U.S. Supreme Court: Warrant needed to search cell phone of arrested individual

Here is another guest post I wrote for Samuel Trosow’s blog, on the recently-decided U.S. Supreme Court cell phone privacy case Riley v. California.

Sam Trosow

Here is a posting written by Lisa Di Valentino about the cell phone privacy decision issued last week from the US Supreme Court

U.S. Supreme Court: Warrant needed to search cell phone of arrested individual
by Lisa Di Valentino

Earlier this month, the Canadian Supreme Court handed down its judgement in R. v. Spencer, affirming that there is a reasonable expectation of privacy in Internet browsing data. On June 25, 2014, the U.S. Supreme Court had an opportunity to address Constitutional privacy interests in digital information, this time in a mobile phone. The question in this case is whether police, without a warrant, may search digital information in a cell phone taken from someone who has been arrested.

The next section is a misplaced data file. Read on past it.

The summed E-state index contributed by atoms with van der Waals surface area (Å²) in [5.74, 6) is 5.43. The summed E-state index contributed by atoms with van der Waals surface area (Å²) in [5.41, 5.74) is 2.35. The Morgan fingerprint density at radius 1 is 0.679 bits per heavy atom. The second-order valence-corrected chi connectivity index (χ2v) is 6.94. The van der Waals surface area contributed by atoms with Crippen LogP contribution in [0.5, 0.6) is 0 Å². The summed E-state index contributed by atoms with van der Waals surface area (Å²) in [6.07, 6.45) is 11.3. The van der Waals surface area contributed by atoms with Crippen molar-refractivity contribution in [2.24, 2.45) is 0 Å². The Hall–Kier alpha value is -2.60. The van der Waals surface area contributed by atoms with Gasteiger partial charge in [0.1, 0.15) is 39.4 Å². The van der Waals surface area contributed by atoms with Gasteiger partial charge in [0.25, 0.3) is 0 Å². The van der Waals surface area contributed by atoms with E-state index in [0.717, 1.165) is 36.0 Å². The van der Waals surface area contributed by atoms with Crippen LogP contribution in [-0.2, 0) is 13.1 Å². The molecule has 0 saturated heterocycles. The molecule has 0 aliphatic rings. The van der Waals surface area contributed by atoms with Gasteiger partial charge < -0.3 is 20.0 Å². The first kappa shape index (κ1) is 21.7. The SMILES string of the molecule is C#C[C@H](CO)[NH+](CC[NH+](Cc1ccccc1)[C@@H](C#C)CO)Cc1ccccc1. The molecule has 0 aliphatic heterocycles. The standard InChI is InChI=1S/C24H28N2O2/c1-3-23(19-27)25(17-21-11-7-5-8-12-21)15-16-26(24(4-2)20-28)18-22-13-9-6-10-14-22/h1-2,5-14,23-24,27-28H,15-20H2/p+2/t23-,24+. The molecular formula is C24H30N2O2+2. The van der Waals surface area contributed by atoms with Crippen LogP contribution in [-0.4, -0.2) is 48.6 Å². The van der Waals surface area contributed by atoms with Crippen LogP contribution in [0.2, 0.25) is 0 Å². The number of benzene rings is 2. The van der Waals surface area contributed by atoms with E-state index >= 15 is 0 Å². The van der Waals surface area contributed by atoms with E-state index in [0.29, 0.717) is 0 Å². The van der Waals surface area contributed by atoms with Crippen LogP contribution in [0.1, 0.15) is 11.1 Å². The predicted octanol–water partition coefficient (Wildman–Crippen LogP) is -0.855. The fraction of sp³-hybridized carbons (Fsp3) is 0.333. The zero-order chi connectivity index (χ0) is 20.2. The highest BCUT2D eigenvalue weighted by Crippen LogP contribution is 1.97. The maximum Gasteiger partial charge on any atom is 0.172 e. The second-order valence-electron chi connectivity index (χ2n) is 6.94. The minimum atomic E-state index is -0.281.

Riley v. California is a decision addressing two separate appeals, both related to the search of mobile phones pursuant to arrest. The facts of each case are set out below:


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